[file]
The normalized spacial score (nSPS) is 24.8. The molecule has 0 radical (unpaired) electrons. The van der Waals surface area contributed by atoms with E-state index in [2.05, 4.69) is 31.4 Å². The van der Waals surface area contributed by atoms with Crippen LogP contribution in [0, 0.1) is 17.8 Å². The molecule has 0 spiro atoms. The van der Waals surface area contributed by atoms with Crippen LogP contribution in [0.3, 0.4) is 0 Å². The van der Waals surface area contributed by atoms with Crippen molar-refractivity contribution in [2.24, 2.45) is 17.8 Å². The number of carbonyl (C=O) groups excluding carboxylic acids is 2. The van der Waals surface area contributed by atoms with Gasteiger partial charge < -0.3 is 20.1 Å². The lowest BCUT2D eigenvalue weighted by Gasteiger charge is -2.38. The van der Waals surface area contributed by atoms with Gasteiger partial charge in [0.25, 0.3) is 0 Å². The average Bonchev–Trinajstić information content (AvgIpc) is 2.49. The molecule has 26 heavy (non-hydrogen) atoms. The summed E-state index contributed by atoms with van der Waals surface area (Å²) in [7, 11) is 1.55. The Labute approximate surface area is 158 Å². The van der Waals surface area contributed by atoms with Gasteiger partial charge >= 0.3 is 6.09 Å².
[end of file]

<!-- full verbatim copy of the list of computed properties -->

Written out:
The normalized spacial score (nSPS) is 24.8. The molecule has 0 radical (unpaired) electrons. The van der Waals surface area contributed by atoms with E-state index in [2.05, 4.69) is 31.4 Å². The van der Waals surface area contributed by atoms with Crippen LogP contribution in [0, 0.1) is 17.8 Å². The molecule has 0 spiro atoms. The van der Waals surface area contributed by atoms with Crippen LogP contribution in [0.3, 0.4) is 0 Å². The van der Waals surface area contributed by atoms with Crippen molar-refractivity contribution in [2.24, 2.45) is 17.8 Å². The number of carbonyl (C=O) groups excluding carboxylic acids is 2. The van der Waals surface area contributed by atoms with Gasteiger partial charge < -0.3 is 20.1 Å². The lowest BCUT2D eigenvalue weighted by Gasteiger charge is -2.38. The van der Waals surface area contributed by atoms with Gasteiger partial charge in [0.25, 0.3) is 0 Å². The average Bonchev–Trinajstić information content (AvgIpc) is 2.49. The molecule has 26 heavy (non-hydrogen) atoms. The summed E-state index contributed by atoms with van der Waals surface area (Å²) in [7, 11) is 1.55. The Labute approximate surface area is 158 Å². The van der Waals surface area contributed by atoms with Gasteiger partial charge >= 0.3 is 6.09 Å².